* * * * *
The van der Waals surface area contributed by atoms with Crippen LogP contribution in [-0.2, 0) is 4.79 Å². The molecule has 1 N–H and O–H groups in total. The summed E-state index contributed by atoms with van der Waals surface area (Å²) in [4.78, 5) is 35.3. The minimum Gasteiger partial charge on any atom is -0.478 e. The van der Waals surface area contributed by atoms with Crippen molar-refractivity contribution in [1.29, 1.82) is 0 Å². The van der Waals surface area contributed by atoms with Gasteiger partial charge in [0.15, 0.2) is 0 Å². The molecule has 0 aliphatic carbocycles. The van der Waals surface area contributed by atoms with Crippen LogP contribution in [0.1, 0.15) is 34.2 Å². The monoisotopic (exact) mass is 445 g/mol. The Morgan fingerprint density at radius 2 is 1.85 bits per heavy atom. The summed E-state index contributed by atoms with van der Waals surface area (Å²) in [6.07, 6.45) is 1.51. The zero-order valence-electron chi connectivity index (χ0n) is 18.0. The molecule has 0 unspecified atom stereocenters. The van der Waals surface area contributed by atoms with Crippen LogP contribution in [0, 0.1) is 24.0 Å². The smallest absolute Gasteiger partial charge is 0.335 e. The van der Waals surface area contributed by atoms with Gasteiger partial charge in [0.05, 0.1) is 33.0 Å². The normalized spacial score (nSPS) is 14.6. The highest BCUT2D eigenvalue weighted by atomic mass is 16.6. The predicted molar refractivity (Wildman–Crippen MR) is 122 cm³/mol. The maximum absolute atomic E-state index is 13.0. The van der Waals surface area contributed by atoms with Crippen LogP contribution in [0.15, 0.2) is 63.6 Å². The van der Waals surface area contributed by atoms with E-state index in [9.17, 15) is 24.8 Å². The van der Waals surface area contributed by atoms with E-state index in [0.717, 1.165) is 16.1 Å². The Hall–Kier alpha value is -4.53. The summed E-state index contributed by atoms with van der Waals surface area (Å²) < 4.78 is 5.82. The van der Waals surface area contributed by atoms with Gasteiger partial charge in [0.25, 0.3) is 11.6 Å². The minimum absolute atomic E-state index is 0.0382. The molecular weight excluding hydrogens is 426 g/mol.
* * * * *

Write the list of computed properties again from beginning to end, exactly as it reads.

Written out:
The van der Waals surface area contributed by atoms with Crippen LogP contribution in [-0.2, 0) is 4.79 Å². The molecule has 1 N–H and O–H groups in total. The summed E-state index contributed by atoms with van der Waals surface area (Å²) in [4.78, 5) is 35.3. The minimum Gasteiger partial charge on any atom is -0.478 e. The van der Waals surface area contributed by atoms with Crippen molar-refractivity contribution in [1.29, 1.82) is 0 Å². The van der Waals surface area contributed by atoms with Gasteiger partial charge in [0.15, 0.2) is 0 Å². The molecule has 0 aliphatic carbocycles. The van der Waals surface area contributed by atoms with Crippen LogP contribution in [0.1, 0.15) is 34.2 Å². The monoisotopic (exact) mass is 445 g/mol. The Morgan fingerprint density at radius 2 is 1.85 bits per heavy atom. The summed E-state index contributed by atoms with van der Waals surface area (Å²) in [6.07, 6.45) is 1.51. The zero-order valence-electron chi connectivity index (χ0n) is 18.0. The molecule has 0 unspecified atom stereocenters. The van der Waals surface area contributed by atoms with Crippen LogP contribution in [0, 0.1) is 24.0 Å². The smallest absolute Gasteiger partial charge is 0.335 e. The van der Waals surface area contributed by atoms with Gasteiger partial charge in [0.05, 0.1) is 33.0 Å². The normalized spacial score (nSPS) is 14.6. The highest BCUT2D eigenvalue weighted by atomic mass is 16.6. The predicted molar refractivity (Wildman–Crippen MR) is 122 cm³/mol. The maximum absolute atomic E-state index is 13.0. The van der Waals surface area contributed by atoms with Crippen LogP contribution in [0.15, 0.2) is 63.6 Å². The van der Waals surface area contributed by atoms with E-state index in [9.17, 15) is 24.8 Å². The van der Waals surface area contributed by atoms with E-state index in [0.717, 1.165) is 16.1 Å². The Hall–Kier alpha value is -4.53. The summed E-state index contributed by atoms with van der Waals surface area (Å²) < 4.78 is 5.82. The van der Waals surface area contributed by atoms with Gasteiger partial charge in [0.25, 0.3) is 11.6 Å². The minimum absolute atomic E-state index is 0.0382. The molecular weight excluding hydrogens is 426 g/mol.